Rachel Drury – Saturday 20th October

An excellent turnout, including a number of new members, met to watch Rachel Drury do a demonstration based on British wildlife. Rachel is originally from East Anglia and grew up on a farm up amongst animals and nature. This experience has stayed with her and provides the inspiration for much of her art which features pheasants and other British wildlife. She is now based in Ledbury and is the resident artist at the Malt House in Ledbury as well as exhibiting in galleries throughout the UK and overseas.

As her demonstration Rachel produce a painting based on a photograph of a green pheasant. Although she uses photographs as a guide her work is based on her observation of animals and experience of holding them. She also brought along ‘Phillipe’ her stuffed pheasant who acts as a model for her paintings. Her starting point was a blank white canvas on which she did a rough pencil sketch of a running pheasant. Her approach is based on applying several layers of acrylic paint. The first stage was to fill in the background. To do this she has a jar of acrylic paint which is her ‘background’ mix and is applied without diluting with water. The exact content varies but this provides a neutral grey background to the painting. She explained that a plain background provides a more modern look to the paintings. The only addition to the background was the application of a small amount of black to produce a shadow under the bird.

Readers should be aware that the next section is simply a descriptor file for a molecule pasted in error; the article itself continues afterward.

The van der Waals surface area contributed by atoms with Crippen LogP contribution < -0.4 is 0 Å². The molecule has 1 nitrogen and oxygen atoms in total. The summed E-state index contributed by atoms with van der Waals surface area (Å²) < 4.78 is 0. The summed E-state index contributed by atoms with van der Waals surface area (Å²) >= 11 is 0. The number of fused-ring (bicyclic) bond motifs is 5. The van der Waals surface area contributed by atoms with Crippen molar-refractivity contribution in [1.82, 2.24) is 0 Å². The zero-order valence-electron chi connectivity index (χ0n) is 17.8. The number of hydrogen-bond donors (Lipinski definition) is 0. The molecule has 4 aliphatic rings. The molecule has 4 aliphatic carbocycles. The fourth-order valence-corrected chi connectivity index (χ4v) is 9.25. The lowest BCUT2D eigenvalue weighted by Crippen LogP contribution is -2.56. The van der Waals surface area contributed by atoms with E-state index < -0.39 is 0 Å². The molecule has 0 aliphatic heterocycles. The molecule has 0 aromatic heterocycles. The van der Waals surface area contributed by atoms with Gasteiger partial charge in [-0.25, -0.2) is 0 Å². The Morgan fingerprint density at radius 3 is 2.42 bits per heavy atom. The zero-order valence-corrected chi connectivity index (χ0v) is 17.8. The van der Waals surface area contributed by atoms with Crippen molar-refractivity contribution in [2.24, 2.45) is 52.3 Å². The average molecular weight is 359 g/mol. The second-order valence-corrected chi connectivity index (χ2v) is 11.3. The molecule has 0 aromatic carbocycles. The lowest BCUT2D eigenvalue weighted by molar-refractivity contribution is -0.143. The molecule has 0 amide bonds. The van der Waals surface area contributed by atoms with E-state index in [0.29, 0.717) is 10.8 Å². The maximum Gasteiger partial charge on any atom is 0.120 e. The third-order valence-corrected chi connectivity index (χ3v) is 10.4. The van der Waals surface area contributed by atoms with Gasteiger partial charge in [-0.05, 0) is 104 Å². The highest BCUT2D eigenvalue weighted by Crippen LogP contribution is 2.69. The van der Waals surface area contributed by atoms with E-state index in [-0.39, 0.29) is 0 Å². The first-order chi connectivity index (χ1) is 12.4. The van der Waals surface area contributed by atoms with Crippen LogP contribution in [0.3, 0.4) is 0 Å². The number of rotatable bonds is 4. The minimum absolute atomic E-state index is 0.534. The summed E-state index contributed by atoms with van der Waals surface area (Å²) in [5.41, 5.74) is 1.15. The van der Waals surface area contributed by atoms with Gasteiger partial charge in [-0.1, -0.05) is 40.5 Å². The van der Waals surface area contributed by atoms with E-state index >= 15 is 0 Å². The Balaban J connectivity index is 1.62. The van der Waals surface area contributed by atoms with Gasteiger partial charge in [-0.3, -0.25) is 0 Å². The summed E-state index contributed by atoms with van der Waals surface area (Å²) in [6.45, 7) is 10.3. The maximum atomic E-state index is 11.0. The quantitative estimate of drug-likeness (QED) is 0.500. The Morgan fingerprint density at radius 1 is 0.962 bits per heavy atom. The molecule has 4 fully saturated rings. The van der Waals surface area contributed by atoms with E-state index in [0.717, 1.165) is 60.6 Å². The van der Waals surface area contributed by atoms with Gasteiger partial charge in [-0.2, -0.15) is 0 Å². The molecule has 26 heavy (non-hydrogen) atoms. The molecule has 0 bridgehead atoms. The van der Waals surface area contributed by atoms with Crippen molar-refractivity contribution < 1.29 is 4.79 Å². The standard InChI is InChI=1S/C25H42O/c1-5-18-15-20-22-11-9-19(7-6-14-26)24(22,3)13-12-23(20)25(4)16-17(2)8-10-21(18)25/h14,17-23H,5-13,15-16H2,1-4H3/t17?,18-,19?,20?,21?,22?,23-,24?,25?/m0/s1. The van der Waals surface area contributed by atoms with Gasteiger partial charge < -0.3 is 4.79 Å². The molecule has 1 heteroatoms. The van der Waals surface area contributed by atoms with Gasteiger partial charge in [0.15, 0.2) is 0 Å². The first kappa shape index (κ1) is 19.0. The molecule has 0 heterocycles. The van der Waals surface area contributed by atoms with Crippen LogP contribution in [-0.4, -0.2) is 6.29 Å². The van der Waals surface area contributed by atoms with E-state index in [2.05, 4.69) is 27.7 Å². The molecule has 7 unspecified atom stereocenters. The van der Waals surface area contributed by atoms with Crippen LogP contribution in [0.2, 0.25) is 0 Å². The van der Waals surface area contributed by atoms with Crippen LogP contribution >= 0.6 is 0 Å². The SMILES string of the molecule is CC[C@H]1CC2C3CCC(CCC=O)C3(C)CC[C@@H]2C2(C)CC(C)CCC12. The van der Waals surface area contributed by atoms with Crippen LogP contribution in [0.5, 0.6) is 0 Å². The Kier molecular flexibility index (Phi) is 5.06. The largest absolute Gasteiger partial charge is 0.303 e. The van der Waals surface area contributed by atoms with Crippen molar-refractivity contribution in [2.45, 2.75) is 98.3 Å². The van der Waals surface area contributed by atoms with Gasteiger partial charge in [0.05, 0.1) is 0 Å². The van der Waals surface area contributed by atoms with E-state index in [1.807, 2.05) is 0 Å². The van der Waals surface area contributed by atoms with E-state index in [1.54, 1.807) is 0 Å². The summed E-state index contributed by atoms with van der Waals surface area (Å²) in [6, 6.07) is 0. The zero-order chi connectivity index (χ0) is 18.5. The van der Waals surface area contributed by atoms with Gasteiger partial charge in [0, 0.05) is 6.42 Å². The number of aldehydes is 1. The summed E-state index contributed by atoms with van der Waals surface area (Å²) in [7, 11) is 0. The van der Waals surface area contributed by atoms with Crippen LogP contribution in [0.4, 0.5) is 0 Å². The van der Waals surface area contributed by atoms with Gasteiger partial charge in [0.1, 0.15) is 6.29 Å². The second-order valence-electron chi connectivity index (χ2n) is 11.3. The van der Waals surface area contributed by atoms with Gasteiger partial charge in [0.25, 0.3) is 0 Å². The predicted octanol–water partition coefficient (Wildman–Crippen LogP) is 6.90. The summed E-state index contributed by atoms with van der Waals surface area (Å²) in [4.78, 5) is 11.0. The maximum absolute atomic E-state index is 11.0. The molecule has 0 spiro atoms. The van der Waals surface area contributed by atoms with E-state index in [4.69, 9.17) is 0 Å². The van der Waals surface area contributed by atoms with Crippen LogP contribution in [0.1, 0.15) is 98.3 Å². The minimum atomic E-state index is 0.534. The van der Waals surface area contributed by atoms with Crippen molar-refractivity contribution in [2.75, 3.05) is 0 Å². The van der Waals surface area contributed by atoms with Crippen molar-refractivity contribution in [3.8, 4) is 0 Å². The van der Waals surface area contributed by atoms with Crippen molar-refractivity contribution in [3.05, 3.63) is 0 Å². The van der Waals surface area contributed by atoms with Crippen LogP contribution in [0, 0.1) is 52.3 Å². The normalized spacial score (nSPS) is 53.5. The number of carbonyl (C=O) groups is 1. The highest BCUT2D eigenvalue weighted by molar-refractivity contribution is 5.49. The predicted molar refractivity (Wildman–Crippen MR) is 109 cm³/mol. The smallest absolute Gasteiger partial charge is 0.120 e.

Rachel uses a variety of acrylic paints but likes the consistency of Daler Rowney System 3. She never cleans her palette, which just gets thicker and thicker with paint. The second stage was to block in the pheasant and define the main areas that make up the body, head and feathers of the bird. This was quite roughly done and there were still small gaps where the white canvas came through. The picture was then developed with additional layers of paint, more details being added as the painting progressed. In some pictures the head of the pheasant was built up in layers to almost give a 3D look and stick up from the canvas.

The details required a close observation of the pheasant and brushstrokes were consciously made in the directions that represented the different types of feathers on the bird. A further final layer of paint was applied and the details further developed. The final stage was to add detail to the tail feathers, the legs and the feathers on the back.

Rachel noted that she didn’t really need the photograph and worked instinctively based on her knowledge of the bird. She used a large brush with a point for all stages of the painting. She also noted that acrylic colours tend to fade when they dry. She consciously applied the brighter colours quite boldly to counteract this.

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